A recent case, Cortes v WorkCover Authority of New South Wales  NSWIRC 20, illustrates that an ill or injured employee, unfit for work, must communicate with their employer beyond merely providing medical certificates. Failing to communicate sufficiently may permit the employer to consider the employment abandoned.
In October 2006, Cortes provided a medical certificate stating that he was unfit to work until 4 April 2007. He then went to Spain on prearranged leave, from 3 October to 5 December 2006. While away, he suffered a heart attack. He did not return at the end of his leave, nor contact WorkCover. The day after his medical certificate expired, he obtained another six-month certificate which he sent to WorkCover, without a covering letter. The certificate was in Spanish.
From January to April 2007 WorkCover telephoned Cortes’ home many times and sent registered letters to his last known address, requiring he attend a medical assessment. The HR director then wrote warning that any ongoing, unexplained absence may be viewed as abandonment of his employment. WorkCover received no response and wrote again, notifying that the employment had ceased.
Deputy President PJ Sams found that WorkCover had acted appropriately and that it may have been able to begin the process of termination immediately after the expiry of Cortes’ annual leave, as six months’ sick leave had not been approved. He held Cortes had “an unavoidable obligation” to contact WorkCover. Deputy President Sams said WorkCover acted “more than reasonably and sympathetically” in trying to contact Cortes. He found WorkCover justifiably regarded Cortes as having abandoned his employment.
HR tips: Where an employee is unfit for work for an extended period, it is reasonable to require a formal sick leave application, attendance at a medical assessment and ongoing communication regarding a return to work date. With a continuing, unexplained absence, it is appropriate to request an explanation and/or medical assessment and warn that any ongoing unexplained absence may be considered abandonment of employment.
Inadvertent breakdown in communication leads to OHS conviction
A case in the South Australian Magistrates Court, Markos v Australian Fishing Enterprises Pty Ltd  SAIRC 9, is a reminder to all employers of the need to be vigilant in meeting their duty of care to all persons in their workplaces.
Australian Fishing Enterprises (AFE) operated a fishing business. A work experience student sustained injuries to his hand when it was caught between ropes onboard a boat. The student was a ‘deemed’ employee under South Australia’s OHS legislation, even though his services were voluntary. Due to an unfortunate mix-up, the student did not receive an induction. He did not receive the standard onshore induction for new employees as he missed the boat departure time, relying on the start time for the previous day.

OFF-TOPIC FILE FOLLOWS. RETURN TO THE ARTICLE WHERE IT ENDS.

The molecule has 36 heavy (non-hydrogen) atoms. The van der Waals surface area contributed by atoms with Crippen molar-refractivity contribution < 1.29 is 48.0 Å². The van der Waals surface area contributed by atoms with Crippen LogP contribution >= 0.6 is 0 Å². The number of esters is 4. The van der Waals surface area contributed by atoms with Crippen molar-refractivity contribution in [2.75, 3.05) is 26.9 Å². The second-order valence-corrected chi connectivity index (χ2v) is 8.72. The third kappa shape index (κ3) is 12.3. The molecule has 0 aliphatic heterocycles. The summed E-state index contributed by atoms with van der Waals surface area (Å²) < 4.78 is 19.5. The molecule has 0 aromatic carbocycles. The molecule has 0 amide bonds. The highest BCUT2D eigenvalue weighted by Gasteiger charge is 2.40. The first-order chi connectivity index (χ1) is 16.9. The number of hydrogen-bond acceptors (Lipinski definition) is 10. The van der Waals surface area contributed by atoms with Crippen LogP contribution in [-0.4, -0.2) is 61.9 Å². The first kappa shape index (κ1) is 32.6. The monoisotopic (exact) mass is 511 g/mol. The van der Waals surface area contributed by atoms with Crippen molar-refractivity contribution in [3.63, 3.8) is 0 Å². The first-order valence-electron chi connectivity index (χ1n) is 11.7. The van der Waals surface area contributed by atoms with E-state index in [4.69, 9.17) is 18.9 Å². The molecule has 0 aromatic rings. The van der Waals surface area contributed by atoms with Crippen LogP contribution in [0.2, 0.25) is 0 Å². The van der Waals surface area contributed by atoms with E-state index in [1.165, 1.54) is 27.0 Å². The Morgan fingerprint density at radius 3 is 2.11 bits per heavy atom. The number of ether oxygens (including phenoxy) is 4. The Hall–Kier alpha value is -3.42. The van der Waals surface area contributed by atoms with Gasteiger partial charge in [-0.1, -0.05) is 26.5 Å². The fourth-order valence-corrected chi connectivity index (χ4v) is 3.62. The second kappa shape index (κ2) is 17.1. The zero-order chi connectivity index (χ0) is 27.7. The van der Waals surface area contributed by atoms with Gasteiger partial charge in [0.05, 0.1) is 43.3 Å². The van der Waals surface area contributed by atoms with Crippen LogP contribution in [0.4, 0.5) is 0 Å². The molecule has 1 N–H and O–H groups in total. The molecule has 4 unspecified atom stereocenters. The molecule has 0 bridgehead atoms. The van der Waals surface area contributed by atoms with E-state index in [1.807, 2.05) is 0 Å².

The crew were already at work when the student arrived on board (at sea), and there was no opportunity for the boat’s captain to conduct a proper induction or training, at sea, at that time. The captain asked the student to “stand back and observe” but did not enforce this direction or assign a supervisor to the student. The student did not follow the instruction to “stand back and observe” and sustained his injuries when, in his enthusiasm, he sought to untie ropes before a deckhand had the opportunity to show him how to do so safely.
AFE was alleged to have breached its duty by failing to ensure that its employee was “safe from injury and risks to health”. AFE argued that it had policies in place and relied on the chain of events set out above. It said that it was never intended that the student undertake the task without being properly instructed.
The South Australian Industrial Relations Court found that although AFE took its OHS responsibilities seriously and had sufficient policies and procedures, the company failed to observe its own policies and provide proper supervision. It convicted and fined the company.
HR tips: Employers must ensure that: safety procedures are followed; persons new to the workplace receive appropriate instruction and training; and adequate supervision and control is provided at all times, particularly when an employee is inexperienced or there are volunteers, work experience students and other persons in the workplace. An employer’s obligations are not lessened because of the inadvertent or careless conduct of an employee.
By Richard Taylor, special counsel, Australian Business Lawyers. Email email@example.com